by karolina on 23 September, 2011
‘Where the little inmates are permitted to grow up natural and normal human beings.’ Inside assistant curator Karolina Kilian came across this 1933 Australian Women’s Weekly article about the Church of England Homes for Children.
‘Where children receive their natural heritage’, The Australian Women’s Weekly, 2 September 1933, p. 25
We’ve transcribed the article so that it’s easier to read:
Gone are the days when institutions for children were like dull morgues, when discipline amounted to tyranny, and all suggestion of love or affection was killed at birth.
The children’s homes of today are pleasant, cheerful places, where the little inmates are permitted to grow up natural and normal human beings.
The Church of England Homes for Children are typical of the changed order. Visit any of the institutions controlled by this committee and you will find conditions that many children under parental roofs might envy.
Hundreds of girls and boys who have passed through these homes are now occupying good positions throughout the Commonwealth.
It is a delight to attend one of the gatherings at the home and meet young men and women who are so proud of their early association with the homes as are men and women who boast of their association with noted schools of learning.
There is a group of these homes at Carlingford (for boys and for girls), a girls’ home at Leura, and the Havilah Home, Wahroonga, for young children.
The homes all have the advantage of being set in beautiful grounds, of having fresh milk and home-grown vegetables.
Built on the crest of a rise at Wahroonga, in a setting of spacious lawns, orange groves, and shrubbery, Havilah Home cares for 80 children between the ages of two and seven years.
Girls on reaching the age of seven are transferred to Carlingford, which takes girls from the age of seven to twelve, to remain there, of course, until the time when they are able to earn their own living or suitable care is guaranteed for them. This home has accommodation for 150 girls, and this is not sufficient. Applications are refused every day, and there is a long waiting list. An even larger demand is made on the boys’ homes.
The other girls’ home is at ‘Quipolli’, Leura, where there is accommodation for 28, from the age of seven to the time when they are fitted to face the world alone.
Domestic science, cookery, dressmaking, laundry, hospital training, and lace-making are among the crafts taught the girls. Lace-making is a special feature, and overseas visitors have compared it with advantage to that done by the women of France and Belgium. Quite a number of girls have their own gardens, for which prizes are awarded.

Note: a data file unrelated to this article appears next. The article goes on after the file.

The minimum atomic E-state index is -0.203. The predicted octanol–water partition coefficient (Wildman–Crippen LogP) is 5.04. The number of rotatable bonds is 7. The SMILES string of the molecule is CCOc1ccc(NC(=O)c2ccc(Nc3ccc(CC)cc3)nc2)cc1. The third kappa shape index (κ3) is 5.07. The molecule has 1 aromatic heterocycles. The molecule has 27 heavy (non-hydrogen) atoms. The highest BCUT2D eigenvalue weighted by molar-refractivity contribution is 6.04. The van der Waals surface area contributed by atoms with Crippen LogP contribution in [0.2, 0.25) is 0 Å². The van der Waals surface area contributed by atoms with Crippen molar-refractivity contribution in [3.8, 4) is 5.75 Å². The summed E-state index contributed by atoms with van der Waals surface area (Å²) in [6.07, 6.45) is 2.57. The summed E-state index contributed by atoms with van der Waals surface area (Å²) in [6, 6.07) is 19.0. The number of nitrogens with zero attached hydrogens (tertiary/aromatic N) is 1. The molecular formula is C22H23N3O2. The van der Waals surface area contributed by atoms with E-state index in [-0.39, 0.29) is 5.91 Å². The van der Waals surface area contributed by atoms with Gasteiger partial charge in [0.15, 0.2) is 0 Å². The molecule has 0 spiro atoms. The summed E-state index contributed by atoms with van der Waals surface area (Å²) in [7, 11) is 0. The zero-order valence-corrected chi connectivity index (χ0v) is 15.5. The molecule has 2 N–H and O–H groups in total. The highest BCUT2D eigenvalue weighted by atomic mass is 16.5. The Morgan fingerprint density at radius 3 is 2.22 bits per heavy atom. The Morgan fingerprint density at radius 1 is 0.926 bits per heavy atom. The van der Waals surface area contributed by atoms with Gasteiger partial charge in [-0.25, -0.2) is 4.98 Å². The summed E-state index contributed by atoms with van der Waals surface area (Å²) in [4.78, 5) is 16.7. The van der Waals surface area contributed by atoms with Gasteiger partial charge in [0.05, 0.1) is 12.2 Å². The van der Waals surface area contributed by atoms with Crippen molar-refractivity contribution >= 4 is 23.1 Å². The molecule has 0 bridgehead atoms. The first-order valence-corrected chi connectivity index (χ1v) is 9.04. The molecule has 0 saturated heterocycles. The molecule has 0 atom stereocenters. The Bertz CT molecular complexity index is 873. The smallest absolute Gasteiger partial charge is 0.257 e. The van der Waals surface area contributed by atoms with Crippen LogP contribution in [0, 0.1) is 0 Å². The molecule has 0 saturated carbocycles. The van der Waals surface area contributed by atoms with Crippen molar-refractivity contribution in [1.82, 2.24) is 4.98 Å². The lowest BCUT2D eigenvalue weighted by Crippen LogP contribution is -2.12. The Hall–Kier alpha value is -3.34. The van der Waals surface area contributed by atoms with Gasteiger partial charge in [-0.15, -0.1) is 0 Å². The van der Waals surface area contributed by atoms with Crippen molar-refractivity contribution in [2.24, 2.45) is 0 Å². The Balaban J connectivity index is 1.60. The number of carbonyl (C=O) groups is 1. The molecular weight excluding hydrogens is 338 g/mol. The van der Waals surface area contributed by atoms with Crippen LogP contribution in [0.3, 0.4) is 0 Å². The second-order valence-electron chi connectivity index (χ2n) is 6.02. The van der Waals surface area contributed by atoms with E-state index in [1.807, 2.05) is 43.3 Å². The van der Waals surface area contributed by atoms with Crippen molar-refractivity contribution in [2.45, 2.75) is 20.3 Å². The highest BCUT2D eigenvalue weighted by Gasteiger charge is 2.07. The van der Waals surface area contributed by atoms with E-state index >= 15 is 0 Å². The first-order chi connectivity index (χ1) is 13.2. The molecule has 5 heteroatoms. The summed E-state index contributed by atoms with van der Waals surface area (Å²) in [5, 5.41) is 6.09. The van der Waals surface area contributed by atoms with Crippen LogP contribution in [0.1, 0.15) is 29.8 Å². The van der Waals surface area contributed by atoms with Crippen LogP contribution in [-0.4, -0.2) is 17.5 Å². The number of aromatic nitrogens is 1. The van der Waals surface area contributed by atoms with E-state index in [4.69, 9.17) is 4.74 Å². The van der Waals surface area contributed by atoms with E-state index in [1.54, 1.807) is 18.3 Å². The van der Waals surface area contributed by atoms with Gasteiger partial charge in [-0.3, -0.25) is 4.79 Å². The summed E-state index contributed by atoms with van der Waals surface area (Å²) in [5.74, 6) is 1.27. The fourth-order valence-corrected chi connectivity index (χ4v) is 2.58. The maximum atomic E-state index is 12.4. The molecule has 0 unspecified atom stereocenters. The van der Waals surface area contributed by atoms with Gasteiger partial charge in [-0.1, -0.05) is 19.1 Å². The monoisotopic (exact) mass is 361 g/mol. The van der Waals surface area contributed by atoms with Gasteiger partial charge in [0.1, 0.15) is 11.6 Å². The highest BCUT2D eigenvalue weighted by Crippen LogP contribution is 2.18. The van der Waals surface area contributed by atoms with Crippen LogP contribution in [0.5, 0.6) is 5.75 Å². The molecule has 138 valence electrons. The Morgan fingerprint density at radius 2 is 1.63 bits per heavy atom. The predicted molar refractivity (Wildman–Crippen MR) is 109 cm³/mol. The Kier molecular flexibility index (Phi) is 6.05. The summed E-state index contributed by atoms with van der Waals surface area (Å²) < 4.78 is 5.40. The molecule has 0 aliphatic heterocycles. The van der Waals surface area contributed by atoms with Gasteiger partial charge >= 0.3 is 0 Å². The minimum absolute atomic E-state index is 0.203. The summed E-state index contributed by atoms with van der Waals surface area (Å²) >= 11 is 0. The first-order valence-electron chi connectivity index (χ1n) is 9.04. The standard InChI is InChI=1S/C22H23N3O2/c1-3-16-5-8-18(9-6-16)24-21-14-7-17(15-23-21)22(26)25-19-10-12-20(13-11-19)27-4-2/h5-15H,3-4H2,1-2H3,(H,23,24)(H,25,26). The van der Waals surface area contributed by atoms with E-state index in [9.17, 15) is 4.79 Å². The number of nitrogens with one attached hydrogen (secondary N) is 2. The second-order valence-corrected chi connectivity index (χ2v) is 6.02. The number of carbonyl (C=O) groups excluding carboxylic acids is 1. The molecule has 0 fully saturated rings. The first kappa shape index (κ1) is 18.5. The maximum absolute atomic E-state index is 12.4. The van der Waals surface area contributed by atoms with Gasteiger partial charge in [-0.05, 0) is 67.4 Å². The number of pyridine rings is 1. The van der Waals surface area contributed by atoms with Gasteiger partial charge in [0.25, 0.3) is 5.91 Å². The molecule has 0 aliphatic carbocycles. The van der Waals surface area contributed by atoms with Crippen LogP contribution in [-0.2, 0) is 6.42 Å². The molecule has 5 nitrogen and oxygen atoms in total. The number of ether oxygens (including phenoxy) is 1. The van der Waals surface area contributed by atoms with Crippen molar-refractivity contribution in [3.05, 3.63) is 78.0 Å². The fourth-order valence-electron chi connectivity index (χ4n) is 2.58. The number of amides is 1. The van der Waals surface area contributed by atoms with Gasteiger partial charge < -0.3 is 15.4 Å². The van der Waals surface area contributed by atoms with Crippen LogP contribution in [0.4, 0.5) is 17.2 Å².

The Boys’ Home at Carlingford stands in 45 acres of grazing property. The boys receive tuition in carpentring, boot-repairing, house and farm work. In every way they are taught to develop a spirit of self-reliance, wholesome living, and usefulness. They attend the public school at Carlingford, belong to the Boy Scouts, and have a fine choir. On June 3 of this year a large workshop was presented by Mr F.E. Penfold.
History of the homes commences in 1863, at Woolloomooloo, when initial efforts were made to help destitute women and children by the late Canon T.B. Tress and the Rev. J.N. Manning, two Anglican gentleman whose names are commemorated in the Tress-Manning Home at Glebe Point, Mrs J.N. Manning, who is now 83 years of age, as a senior member of the executive committee, still attends the meetings.
From Woolloomooloo a move was made to Paddington, and further expansion necessitated a transfer to Darlinghurst, and in 1894 a group of girls’ homes at Glebe Point was established. The first homes were established at Carlingford in 1929.
No mention of the Church of England Homes for Children would be complete without reference to the late Matron McGarvey, whose love, understanding, and wisdom were of such great influence in the condust of the institution.
Miss McGarvey was matron of the homes for 35 years. It was largely owing to her efforts that the Carlingord Home for Girls was established. As Glebe Point developed more and more into an industrial area, she longed for a country environment for the children. She saw her ambition realised, and was at the Carlingford Home for a while before her retirement in February, 1930.
Miss McGarvey died in December of the same year.
You can also access the article and The Australian Women’s Weekly through the National Library of Australia’s TROVE search service for digitised newspapers, magazines, photographs and more.